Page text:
the stocks so treated should be planted in nursery
rows, or bedded out. In bedding out, the weaker
stocks may be planted thickly, or only two or three
inches apart, in rows, at a sufficient distance to permit
plowing between. The soil should be strong and
deep, and the plants receive thorough cultivation.
The nursery ground should be deeply worked, and
well manured a year previous to the planting of the
stocks, in order that the application of fresh and power-
ful manures may not induce a succulent and unripe

The method of preparing a plot of ground planted
recently with stocks, may not be inappropriate to this
section. The soil was a sandy loam, half an acre of
it being filled with boulders, varying from the size of
a paving-stone to those weighing five hundred pounds
each. As these stones were reached by the plow,
they were removed by laborers with spades and crow-
bars, and placed on the surface of the plowed land.
When a furrow had been cleared of stones, the sub-
soil plow was drawn by a stout team in the bottom
of it, loosening the subsoil to the depth of six inches.
This loosened earth was now thrown out by the
common plow, and the hard soil again deepened by
the subsoil plow, until the whole depth of loosened
soil was from sixteen to eighteen inches. The ground
was then cross-plowed, harrowed smooth, furrows
drawn four feet apart, and deepened with a spade.
Thirty thousand pear stocks were then planted one
foot apart in these trenches. The whole expense
for labor was as follows :


8 days' labor of team and man, in plowing and subsoiling, at

$4 $32 00

3 days' labor of 3 men to loosen and remove rocks and stones,

at $1 9 00

1 day's furrowing by double plowing 4 00

27 days' deepening trenches, at $1 27 00

20 days' planting stocks 20 00

$92 00

If double the labor had been devoted to deepening
the soil, it would have been an economic expenditure.
Great care should be exercised in securing the trees
in straight lines, as a tree projecting from the row is
liable to injury from the plow.

The soil must be dry and rich, and the use of that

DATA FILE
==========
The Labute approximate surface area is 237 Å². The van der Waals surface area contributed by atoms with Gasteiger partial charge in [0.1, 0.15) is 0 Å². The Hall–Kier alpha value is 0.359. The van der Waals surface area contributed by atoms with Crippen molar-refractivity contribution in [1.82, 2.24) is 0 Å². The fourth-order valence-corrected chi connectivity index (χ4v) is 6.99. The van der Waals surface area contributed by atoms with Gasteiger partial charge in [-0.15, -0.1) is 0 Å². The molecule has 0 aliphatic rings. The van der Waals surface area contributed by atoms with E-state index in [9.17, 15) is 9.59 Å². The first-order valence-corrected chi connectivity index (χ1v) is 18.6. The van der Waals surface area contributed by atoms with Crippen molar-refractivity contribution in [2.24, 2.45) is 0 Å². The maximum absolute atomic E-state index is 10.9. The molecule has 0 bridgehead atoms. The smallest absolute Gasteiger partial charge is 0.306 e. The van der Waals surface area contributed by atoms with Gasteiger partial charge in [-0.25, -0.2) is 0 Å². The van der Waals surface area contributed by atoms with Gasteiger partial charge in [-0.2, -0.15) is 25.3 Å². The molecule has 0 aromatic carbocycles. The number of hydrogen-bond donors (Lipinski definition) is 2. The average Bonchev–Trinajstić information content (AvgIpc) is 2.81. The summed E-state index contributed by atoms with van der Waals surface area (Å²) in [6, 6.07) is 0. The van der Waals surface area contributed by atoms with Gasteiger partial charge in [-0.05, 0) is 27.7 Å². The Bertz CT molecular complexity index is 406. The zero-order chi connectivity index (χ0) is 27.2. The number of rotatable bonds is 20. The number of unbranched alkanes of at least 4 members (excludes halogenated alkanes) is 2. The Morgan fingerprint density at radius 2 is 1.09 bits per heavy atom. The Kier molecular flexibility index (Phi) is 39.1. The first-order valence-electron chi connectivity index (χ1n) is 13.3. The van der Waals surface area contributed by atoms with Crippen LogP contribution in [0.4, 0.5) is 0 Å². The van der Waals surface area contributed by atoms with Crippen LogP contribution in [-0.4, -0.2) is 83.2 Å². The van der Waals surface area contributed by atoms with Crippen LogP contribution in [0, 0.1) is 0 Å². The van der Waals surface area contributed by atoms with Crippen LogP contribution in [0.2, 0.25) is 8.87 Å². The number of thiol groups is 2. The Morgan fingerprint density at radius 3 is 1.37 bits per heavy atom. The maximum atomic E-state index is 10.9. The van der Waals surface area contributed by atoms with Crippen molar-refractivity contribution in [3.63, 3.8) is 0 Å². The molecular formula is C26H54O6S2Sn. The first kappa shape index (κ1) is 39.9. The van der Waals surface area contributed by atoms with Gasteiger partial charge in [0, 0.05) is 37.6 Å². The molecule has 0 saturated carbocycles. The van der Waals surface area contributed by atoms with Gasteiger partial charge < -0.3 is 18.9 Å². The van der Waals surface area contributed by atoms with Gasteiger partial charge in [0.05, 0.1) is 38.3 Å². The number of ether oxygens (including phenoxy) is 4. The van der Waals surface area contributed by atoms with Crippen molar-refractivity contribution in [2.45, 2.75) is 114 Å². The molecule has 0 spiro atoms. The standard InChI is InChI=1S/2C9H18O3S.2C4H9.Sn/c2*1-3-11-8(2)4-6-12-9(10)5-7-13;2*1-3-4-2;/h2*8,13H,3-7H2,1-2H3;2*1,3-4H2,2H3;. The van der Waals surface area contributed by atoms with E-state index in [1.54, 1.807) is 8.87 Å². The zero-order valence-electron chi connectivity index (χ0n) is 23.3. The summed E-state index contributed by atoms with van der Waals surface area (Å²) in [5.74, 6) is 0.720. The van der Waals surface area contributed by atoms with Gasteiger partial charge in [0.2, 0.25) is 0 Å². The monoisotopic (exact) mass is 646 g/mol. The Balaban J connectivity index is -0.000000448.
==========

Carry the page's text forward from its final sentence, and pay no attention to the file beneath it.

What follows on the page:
common but vaguely denned term must not be mis-
understood. Properly expressed, the soil should be
fertile without having received recent applications
of strong manures.


To stimulate a vigorous growth early in the season,
an application of from three hundred to five hundred
pounds of guano per acre is highly approved. It
should have been composted for a month previous to
use with forty times its bulk of well pulverized swamp
muck, which has been exposed to the frosts of at least
one winter after digging. This stimulating compost,
however, should be applied in the Fall, after growth
has ceased, well distributed, and plowed in on soils
otherwise in good condition. A strong and stocky
growth of trees will ensue, and as this energetic and
volatile manure will have exhausted its power by
midsummer, the young wood will ripen fully, and


become hard and firm. A much more perfect manure
for the development of young trees is formed from a
mixture of guano and superphosphate of lime. This
I prepare each winter, and have found most excellent
effects from an application of six hundred to one
thousand pounds per acre in the strong, healthy growth
and early fruiting of almost every tree to which it is

To prepare this quantity of superphosphate, use
three hundred pounds of burned bones, or four hun-
dred pounds of ground, unburned bones dissolved in
one hundred and fifty pounds of strong sulphuric acid
diluted with twice its bulk of water, adding one hun-
dred and fifty pounds of Peruvian Guano ; the whole
to be thoroughly intermixed. The excess of acid
changes the volatile carbonate of ammonia in the
guano to the soluble but non-volatile sulphate, which
is slower, and not corrosive or injurious in its action
on plants. The resulting mixture being in a semi-
fluid state, some absorbing material will be needed to
act as a divisor. Peat or swamp muck, nearly dry,
will be the best substance, and may be used in large
quantities, being itself composed of the ligneous and
carbonaceous products of the growth of wood. This
compost may be spread broad-cast, or strewn in fur-
rows plowed near the rows. The necessity of furnish-
ing the elements found in this manure may be seen
at once in the chemical analyses of the Pear, its bark
and wood.

On the farm of Prof. MAPES, several varieties of
pears, which with us have not hitherto maintained
their European reputation, have been produced, of


great excellence, by application of the phosphates.
The fruits were pronounced by LOTUS BERCKMANS, Col.
WILDER, and others, the finest of their kind ever grown
in this country.

A study of the following analysis will show the
necessity of using potash in addition to the elements
found in the superphosphate and guano, which may